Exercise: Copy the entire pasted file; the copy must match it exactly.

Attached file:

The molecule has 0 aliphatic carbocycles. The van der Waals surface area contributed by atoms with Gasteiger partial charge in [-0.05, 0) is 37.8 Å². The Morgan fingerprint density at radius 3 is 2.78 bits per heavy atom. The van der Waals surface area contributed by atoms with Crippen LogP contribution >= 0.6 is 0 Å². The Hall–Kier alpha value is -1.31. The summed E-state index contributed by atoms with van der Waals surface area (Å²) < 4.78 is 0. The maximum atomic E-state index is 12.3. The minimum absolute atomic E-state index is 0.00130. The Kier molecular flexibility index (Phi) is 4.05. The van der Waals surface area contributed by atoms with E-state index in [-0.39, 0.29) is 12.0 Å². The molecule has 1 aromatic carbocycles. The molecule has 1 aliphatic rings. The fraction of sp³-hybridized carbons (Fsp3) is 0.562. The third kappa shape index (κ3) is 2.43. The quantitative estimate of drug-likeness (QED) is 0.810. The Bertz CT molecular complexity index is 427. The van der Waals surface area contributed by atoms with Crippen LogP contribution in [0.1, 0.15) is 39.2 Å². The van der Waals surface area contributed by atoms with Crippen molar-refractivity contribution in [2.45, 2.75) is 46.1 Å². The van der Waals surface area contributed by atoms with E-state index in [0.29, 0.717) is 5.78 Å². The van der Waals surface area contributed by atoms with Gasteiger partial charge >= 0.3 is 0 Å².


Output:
The molecule has 0 aliphatic carbocycles. The van der Waals surface area contributed by atoms with Gasteiger partial charge in [-0.05, 0) is 37.8 Å². The Morgan fingerprint density at radius 3 is 2.78 bits per heavy atom. The van der Waals surface area contributed by atoms with Crippen LogP contribution >= 0.6 is 0 Å². The Hall–Kier alpha value is -1.31. The summed E-state index contributed by atoms with van der Waals surface area (Å²) < 4.78 is 0. The maximum atomic E-state index is 12.3. The minimum absolute atomic E-state index is 0.00130. The Kier molecular flexibility index (Phi) is 4.05. The van der Waals surface area contributed by atoms with E-state index in [-0.39, 0.29) is 12.0 Å². The molecule has 1 aromatic carbocycles. The molecule has 1 aliphatic rings. The fraction of sp³-hybridized carbons (Fsp3) is 0.562. The third kappa shape index (κ3) is 2.43. The quantitative estimate of drug-likeness (QED) is 0.810. The Bertz CT molecular complexity index is 427. The van der Waals surface area contributed by atoms with Crippen LogP contribution in [0.1, 0.15) is 39.2 Å². The van der Waals surface area contributed by atoms with Crippen molar-refractivity contribution in [2.45, 2.75) is 46.1 Å². The van der Waals surface area contributed by atoms with E-state index in [0.29, 0.717) is 5.78 Å². The van der Waals surface area contributed by atoms with Gasteiger partial charge >= 0.3 is 0 Å².